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Jesse Owens Wore German Shoes at the 1936 Summer Olympics in Berlin

Photo Credit: von der Becke / ullstein bild via Getty Images
Photo Credit: von der Becke / ullstein bild via Getty Images

The 1936 Summer Olympics in Berlin was the first widely televised event in history. These Olympics will always be known because of the German Führer’s intention to turn the international sports event into a showcase of racial supremacy.

The Führer’s architects had built a colossal 100 thousand-seat track and field stadium, six new gymnasiums, and several small arenas to advertise the grandeur of Germany.

A view of an Olympics stadium
Collectible German card (Photo Credit: Nextrecord Archives / Getty Images)

Although German athletes were very successful at the Olympics, the absolute icon of the event was Jesse Owens, an African American who won international praise by winning four gold medals: in 100 meters, 200 meters, long jump and 4 x 100 meter relay.

Owens was a son of a sharecropper and a grandson of a slave, and he had no sponsors. Still, he managed to beat everyone and display his unbelievable talent.

Jesse Owens beginning a race
Jesse Owens, runner. (Photo Credit: Bettmann / Contributor / Getty Images)

Adolf “Adi” Dassler founded the iconic sports company Adidas in 1924. In 1936 he wanted to use the Summer Olympics to advertise his sports company and wanted to provide athletes from all over the world with his equipment.

Dassler and his friend, Jo Waitzer, the coach of the German team, decided that they would offer their specially designed running footwear to as many contestants as possible, including Jesse Owens.

Owens finishing a race
1936 Summer Olympics in Berlin, athletics, 4×100 meters relay, final: Olympic champions Jesse Owens and Ralph Metcalfe (both USA) in action – August 9, 1936 (Photo Credit: ullstein bild / ullstein bild via Getty Images)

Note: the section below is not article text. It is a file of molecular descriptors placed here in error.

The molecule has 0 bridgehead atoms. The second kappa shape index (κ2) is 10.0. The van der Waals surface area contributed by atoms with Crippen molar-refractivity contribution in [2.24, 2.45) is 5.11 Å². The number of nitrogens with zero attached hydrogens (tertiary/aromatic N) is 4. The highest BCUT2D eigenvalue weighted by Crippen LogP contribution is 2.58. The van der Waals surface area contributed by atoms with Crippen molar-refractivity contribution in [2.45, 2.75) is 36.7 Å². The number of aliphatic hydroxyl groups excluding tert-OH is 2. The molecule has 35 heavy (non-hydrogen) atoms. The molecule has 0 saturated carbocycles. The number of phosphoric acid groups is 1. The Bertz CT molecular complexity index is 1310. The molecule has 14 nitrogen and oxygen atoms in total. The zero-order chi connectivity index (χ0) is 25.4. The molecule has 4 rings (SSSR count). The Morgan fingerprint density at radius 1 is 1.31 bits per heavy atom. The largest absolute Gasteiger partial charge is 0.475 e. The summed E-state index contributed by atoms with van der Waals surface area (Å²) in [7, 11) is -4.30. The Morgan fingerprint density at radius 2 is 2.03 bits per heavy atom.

Dassler and Waitzer were aware of the danger of an African American contestant wearing German shoes. African Americans were targets of the Führer’s vile ideology, and Adidas would easily become a target of severe repercussions from the German government. Still, Dassler and Waitzer disregarded the possible dangers concerning the promotion of their product. They approached Owens at the Olympic Village and offered him the special shoes that were designed and crafted by Dassler himself.

Dassler holding up a pair of his shoes
“Adi” Dassler, founder of the German sportswear company Adidas (Photo Credit: ullstein bild / ullstein bild via Getty Images)

Owens was amazed by the shoes, which had long hand-forged spikes and were made of resilient leather. He said that he would either wear these shoes or no shoes while competing. He wore the shoes when he won his medals and officially became one of the greatest athletes in history.

After the first victory ceremony, the Führer came to the podium and congratulated only the German athletes. International spectators reacted to this with reproach, and he decided not to approach the podium to greet the winners for the rest of the event. Contrary to popular belief, he in fact never refused to shake hands with Owens. He decided not to greet any winners after the first victory ceremony.

The press of the time reported that the Führer gave Owens a brief salute when Owens passed by his spectator box. Owens himself stated that the German leader never expressed a negative reaction; sadly, Roosevelt, the American president of the time, was the one who disappointed Owens:

“[The] Führer didn’t snub me – it was our president who snubbed me. The president didn’t even send me a telegram.”

Jesse Owens is honored in a NYC parade
The American runner and three-time Olympic champion Jesse Owens at the return in USA. Broadway. 13 September 1936. (Photo Credit: Austrian Archives/Imagno/Getty Images)

Owens will always be remembered as an international icon of pride and perseverance, and Adi Dassler will be forever known as a man who didn’t let vile ideology get in the way of his marketing efforts.

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Dassler’s company went on to become one of the best sports equipment companies in the world. At the same time, Dassler’s older brother Rudi founded Puma, another successful company that is still among the giants of sports equipment.

Domagoj Valjak

Domagoj Valjak is one of the authors writing for The Vintage News